Kim Kisslan has been named Sunrise’s new city attorney. She will replace outgoing City Attorney Stuart Michelson, whose contract was not renewed. Kisslan was hired by Michaelson as assistant attorney in 2008. Before that, she was general counsel for the Broward Sheriff's Office (BSO). It was Kisslan who reportedly advised BSO on an investigation of sheriff’s deputies who allegedly obtained steroids through questionable means. The steroid matter is about to escalate and Kisslan could find herself in the middle of it.

Broward County school superintendent Jim Notter will retire on June 30 and it couldn’t come a moment too soon. Good riddance. The district is in financial shambles and much of it has nothing to do with the economic downturn. During Notter’s tenure, district administration has been plagued with incompetence, corruption and inefficiencies. The district is facing a $141 million budget shortfall. When the school year ends this week, 1,400 teachers will lose their jobs and more cuts are on the way. A recent grand jury report detailed the complete failure of the school system and highlighted Notter’s inability to lead the district. In the report, the grand jury said if it had the authority it would have dissolved the school district all together. Like I said, good riddance!

The trial of Allen Jackson, former pastor of Living Word Community Church in Lauderhill, got under way this week. Jackson was arrested in 2009 and charged with allegedly stealing money from the church. Church officials accused him of theft just days after he announced he had filed a lawsuit to recoup funds the board had authorized to pay his predecessor, the Rev. Anthony “Pastor Tony” Palmisano, from the church’s daycare. Jackson was found not guilty by the judge, who never even let this nonsense go to the jury.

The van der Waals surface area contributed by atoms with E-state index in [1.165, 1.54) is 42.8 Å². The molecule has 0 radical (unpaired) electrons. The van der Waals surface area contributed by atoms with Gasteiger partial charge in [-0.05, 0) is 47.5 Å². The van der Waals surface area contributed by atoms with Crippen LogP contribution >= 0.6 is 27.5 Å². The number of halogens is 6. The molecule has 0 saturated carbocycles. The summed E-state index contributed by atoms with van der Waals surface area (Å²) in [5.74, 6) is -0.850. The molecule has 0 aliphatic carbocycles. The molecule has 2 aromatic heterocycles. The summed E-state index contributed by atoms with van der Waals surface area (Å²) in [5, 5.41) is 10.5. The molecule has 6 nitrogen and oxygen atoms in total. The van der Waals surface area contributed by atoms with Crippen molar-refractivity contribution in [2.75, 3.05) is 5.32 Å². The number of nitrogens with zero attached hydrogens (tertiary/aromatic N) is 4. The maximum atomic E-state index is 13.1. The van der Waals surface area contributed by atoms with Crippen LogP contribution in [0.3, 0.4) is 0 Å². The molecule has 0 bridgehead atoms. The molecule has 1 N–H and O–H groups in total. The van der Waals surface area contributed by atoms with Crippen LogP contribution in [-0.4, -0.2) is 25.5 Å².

Miami-Dade County

The U.S. Department of Immigration and Customs Enforcement (ICE) is considering building a 2,300-bed prison to house foreign nationals facing deportation in Miami-Dade County.  Florida City Mayor Otis Wallace is interested in bringing the facility there. The $150 million project would bring hundreds of construction jobs, as well as permanent positions to staff the facility. It is not clear if the prison would complement the nearby Krome Detention Center or serve as a replacement. ICE officials will make a final decision within the next 120 days.

The Florida Office of Insurance Regulation has ordered North Miami Beach-based Argus Fire and Casualty Insurance Company shut down. That move will affect some 9,000 homeowners who now have 45 days to find new insurers. Argus took in $34 million in premiums in 2010 but had an overall loss of $4 million. Regulators say the company had a surplus of $4.55 million but that was not enough to keep it afloat.